This was an hour after the crushing loss. LeBron James sat with in a jacket suit and collarless shirt with disappointment in his words, but no despair on his voice.

"Do you see how I look?" he said.

Calm. Fine. Thoughtful. Normal.

"Did you see how I looked after the [game-winning] shot in the first game?" he said of that moment where he calmly stood in the celebration. "I look the same now. I'm even-keeled. I knew that was just one game we won. And I know this is just one game."

Funny, this time of year, the best perspective can come from players. Panic always seeps in from the outside in any playoff series as fans' emotions distort and writers' words can swing wildly from one winning night to one lost one.

LeBron showed how it's done, if you want to keep climbing this time of year. He's paid to see the cup 96 percent full, of course.

Disappointment, sure.

"My turnovers hurt more than anything," he said.

Questions, absolutely.

"One thing that sticks out in my head — a couple of plays," LeBron said. "I think we were up four, got a [defensive] stop. [Chris Bosh] got a good look at a three. We missed it. Then Lance Stephenson hit a three. If [Bosh] makes that, it may be a different ball game."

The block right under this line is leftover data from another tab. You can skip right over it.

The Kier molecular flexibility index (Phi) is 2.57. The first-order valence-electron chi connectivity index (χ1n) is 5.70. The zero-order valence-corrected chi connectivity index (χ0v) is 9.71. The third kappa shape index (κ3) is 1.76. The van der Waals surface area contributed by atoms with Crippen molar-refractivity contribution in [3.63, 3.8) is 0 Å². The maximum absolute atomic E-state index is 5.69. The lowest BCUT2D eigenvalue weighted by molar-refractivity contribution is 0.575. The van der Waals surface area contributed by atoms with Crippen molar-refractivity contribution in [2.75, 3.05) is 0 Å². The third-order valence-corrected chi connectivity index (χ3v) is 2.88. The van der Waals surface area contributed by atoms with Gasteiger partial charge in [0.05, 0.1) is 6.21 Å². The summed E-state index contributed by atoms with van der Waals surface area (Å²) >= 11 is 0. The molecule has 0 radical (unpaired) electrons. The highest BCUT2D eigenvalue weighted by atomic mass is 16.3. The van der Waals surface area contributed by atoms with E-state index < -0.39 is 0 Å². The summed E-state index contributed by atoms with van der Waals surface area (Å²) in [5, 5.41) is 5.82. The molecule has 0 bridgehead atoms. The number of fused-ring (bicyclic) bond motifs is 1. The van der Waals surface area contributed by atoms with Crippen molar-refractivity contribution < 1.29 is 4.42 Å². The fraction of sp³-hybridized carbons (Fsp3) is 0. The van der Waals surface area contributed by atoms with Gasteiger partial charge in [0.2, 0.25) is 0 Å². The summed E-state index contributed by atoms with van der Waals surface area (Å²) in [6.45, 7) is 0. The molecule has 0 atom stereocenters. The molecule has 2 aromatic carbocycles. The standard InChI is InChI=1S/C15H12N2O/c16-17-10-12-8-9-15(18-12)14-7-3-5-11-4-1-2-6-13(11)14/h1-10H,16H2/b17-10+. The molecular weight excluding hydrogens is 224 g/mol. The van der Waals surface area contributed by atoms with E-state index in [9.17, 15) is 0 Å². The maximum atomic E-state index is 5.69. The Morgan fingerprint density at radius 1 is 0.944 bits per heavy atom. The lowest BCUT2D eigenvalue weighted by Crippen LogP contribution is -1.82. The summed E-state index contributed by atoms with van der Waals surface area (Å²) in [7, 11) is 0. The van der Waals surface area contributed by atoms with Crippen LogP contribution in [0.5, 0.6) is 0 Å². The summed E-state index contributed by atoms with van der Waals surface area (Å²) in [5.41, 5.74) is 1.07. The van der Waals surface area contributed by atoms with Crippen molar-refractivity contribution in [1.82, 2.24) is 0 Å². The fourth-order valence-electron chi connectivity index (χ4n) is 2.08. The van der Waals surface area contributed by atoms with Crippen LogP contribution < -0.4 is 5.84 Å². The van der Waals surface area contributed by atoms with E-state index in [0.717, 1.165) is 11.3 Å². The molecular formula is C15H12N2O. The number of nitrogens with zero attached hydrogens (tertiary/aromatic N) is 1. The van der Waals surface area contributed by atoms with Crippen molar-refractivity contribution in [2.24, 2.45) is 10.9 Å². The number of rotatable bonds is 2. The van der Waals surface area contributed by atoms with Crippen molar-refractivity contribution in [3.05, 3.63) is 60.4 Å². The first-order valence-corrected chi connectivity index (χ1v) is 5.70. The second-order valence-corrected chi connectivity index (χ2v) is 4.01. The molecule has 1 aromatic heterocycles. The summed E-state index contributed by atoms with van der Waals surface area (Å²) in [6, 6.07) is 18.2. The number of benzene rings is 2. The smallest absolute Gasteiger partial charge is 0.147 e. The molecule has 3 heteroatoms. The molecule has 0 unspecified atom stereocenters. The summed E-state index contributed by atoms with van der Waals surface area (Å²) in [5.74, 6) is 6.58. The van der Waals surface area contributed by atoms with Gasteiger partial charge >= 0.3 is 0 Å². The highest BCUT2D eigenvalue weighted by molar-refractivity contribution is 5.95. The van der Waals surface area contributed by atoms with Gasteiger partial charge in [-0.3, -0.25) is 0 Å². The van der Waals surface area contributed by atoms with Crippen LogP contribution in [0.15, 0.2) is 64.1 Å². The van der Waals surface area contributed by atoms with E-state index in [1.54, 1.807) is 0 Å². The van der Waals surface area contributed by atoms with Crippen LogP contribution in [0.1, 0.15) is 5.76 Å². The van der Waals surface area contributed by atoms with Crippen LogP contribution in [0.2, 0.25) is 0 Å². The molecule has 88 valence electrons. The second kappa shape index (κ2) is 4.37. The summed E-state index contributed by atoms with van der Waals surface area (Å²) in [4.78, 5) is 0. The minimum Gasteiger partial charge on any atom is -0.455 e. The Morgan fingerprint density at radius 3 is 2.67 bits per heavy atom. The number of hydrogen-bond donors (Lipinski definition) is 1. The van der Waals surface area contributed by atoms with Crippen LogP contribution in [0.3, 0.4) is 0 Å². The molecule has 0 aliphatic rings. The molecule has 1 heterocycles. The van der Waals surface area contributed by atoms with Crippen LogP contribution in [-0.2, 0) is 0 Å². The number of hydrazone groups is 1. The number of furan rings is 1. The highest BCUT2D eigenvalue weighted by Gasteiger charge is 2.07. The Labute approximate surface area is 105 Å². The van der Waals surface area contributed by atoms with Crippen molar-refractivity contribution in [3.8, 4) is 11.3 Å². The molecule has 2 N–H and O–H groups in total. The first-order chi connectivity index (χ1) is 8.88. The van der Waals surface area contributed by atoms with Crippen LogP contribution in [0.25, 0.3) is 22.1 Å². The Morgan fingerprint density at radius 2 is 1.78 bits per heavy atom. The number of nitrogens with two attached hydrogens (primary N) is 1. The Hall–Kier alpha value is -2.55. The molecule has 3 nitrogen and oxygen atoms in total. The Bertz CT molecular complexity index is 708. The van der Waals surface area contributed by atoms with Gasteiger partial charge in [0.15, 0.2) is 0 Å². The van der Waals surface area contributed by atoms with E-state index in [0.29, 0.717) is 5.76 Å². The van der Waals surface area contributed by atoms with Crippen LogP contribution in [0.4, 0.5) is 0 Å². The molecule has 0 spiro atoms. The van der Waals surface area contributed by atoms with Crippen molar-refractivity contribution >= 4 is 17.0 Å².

But perspective, most of all.

"The best thing about it, this isn't college," he said. "It's not one loss and you're done. I have another opportunity to get better in Game 3, and if I'm put in that position again, I'll be able to learn from it."

Indiana is a strong, tough, improved team from a year ago. But let's go back a year for a moment. After two games, the Heat weren't just even in the series at a game apiece. They were showing signs of coming apart.

Three-point shooting? They were 1 of 22.

Rebounds? They were out-rebounded by 18.

Bosh was hurt, too. And that wasn't even the crisis point. In Game 3, they suffered a 19-point loss during which Dwyane Wade and Erik Spoelstra got in a sideline shouting match. The season was over right?

"This makes me feel alive," Shane Battier said. "Things have been going pretty smoothly hear for the last few months. To get punched in the nose like this, really punched in the nose, makes you see what it's all about."

Battier, of course, needs to start making some shots like he did this season. Ray Allen needs to make his free throws like he has all year. Bosh needs to play one of Indiana's big man — David West or Roy Hibbert — to a stalemate, at a minimum.

Wade? Too passive.

The most revealing sign of the Heat's trouble was Spoelstra twinning Bosh with Chris Andersen for the first time. He decided to match Indiana's size. He can't play Battier if he isn't making his shot, his action said.

"Not acceptable," Battier said of the Heat's play.